Actuarial Career Opportunity Day

Auto-Owners invites you to their annual Information Technology & Actuarial Career Opportunity Day! The event is on Friday, October 20, 2017 from 10:30 a.m. to 4:00 p.m. IT/Actuarial Day shows students how their degree can be used in the insurance industry.
Sophomores, juniors, seniors, and recent graduates with majors in Mathematics and Computer Science are invited. Faculty is also welcome! Each faculty member who wishes to attend should fill out a registration to ensure we adequately prepare for the correct number of attendees.

More information and registration should be available soon and will hopefully be in the next newsletter.



Problem Solvers of the Fortnight

In our last problem of the Fortnight, we gave the figure shown where the blue triangle POQ is isosceles since sides OP and OQ both have length 4, theta is the angle POQ at the bottom of the triangle, and a pink semicircle sits atop the isosceles triangle.  
  • Find the area of triangle POQ as a function of theta.
  • Find the area of the semicircle as a function of theta.
  • Find the limit as theta goes to 0 of the ratio of the area of the triangle to the area of the semicircle.
let A = (a,a2) and B = (b,b2) be two points on the graph of the parabola y = x2 such that the tangent lines to the parabola through A and B are perpendicular.  Let C be the point where the tangent lines meet at a right angle.  Find the x- and y-coordinates of the point C in terms of a.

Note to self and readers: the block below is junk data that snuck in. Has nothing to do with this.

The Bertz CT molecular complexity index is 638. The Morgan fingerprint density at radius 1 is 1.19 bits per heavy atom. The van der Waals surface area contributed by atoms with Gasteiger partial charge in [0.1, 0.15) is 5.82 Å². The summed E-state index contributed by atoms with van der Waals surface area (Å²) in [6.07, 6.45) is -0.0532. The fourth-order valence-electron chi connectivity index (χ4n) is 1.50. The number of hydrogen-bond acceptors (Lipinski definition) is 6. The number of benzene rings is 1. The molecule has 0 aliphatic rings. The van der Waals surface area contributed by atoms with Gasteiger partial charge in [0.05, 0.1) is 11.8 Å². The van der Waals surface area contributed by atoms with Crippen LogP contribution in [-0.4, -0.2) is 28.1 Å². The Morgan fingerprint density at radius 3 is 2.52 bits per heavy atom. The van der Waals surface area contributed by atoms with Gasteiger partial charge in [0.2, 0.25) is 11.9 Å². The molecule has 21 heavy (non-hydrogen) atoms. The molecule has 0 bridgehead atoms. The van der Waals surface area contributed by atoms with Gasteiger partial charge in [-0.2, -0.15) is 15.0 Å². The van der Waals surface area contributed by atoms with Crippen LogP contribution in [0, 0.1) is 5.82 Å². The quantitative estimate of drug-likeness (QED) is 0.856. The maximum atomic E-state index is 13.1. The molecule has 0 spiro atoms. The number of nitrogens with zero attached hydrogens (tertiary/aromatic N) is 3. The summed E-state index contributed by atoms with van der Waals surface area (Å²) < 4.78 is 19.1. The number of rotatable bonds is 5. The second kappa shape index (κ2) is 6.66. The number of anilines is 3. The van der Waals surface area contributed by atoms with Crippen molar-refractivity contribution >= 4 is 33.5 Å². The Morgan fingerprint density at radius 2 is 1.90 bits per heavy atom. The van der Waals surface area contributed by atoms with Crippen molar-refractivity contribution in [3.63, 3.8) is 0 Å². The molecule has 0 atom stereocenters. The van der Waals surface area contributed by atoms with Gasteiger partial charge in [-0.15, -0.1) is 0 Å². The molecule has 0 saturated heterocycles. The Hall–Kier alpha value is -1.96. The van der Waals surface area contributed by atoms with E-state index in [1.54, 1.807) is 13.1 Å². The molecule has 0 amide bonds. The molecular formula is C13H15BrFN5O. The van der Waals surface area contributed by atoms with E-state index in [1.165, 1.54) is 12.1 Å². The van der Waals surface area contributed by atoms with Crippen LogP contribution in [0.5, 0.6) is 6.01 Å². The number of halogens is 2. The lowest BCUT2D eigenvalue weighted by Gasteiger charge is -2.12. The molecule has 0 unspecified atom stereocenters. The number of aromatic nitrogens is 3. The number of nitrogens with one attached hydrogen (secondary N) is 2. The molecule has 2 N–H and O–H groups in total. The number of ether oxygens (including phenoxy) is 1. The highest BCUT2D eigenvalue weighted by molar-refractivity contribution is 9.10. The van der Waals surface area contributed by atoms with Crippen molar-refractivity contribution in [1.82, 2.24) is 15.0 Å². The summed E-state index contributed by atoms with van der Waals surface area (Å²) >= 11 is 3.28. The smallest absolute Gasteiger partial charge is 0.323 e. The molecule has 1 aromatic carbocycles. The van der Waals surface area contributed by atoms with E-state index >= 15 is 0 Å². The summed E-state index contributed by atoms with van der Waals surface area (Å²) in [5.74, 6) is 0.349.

Congratulations to all those that gave correct solutions: Jacob Conroy, Matthew Dickerson, Calvin Gentry, Keri Haddrill, Karthik, Karyamapudi, Philip LaPorte, Kenneth Munyuza, Andrew Nguyen, Sarah O'Mora, Alex Osterbaan, Zheng Qu, Forest Rulison, Hugh Thiel, Jincheng Yang, and Yizhe Zhang

Problem of the Fortnight

"Well, I've come out second best in my battle with the union," said Noah van Ark.

"How so?" asked his sister Joan.

"Well, I needed to have the union workers move thousands of crates.  The exact number," said Noah, consulting his notebook, "was 69,489.  The job took nine working days.  I didn't think the union workers were putting all they had into it, but the union leaders thought otherwise.  Every day after the first day, I put six more workers on the job; and every day after the first day, each of the workers -- by arrangement -- shifted five fewer crates than was the quota for the day before.  The result was that, during the latter part of the period, the number of crates being moved actually began to go down."

What was the largest number of crates moved on any one day?

Tape your solution -- not just the answer -- to a crate of clementines, and drop it by the Problem of the Fortnight slot outside Professor Pearson's office (VWF 212) by 3:00 p.m. on Wednesday, October 18.  As always, please be sure to include your name as well as the name(s) of your math professor(s) -- e.g. Woody Kreight, Professor DeKreese -- on your solution.

One person’s constant is another person’s variable. 

Susan Gerhart

Off on a Tangent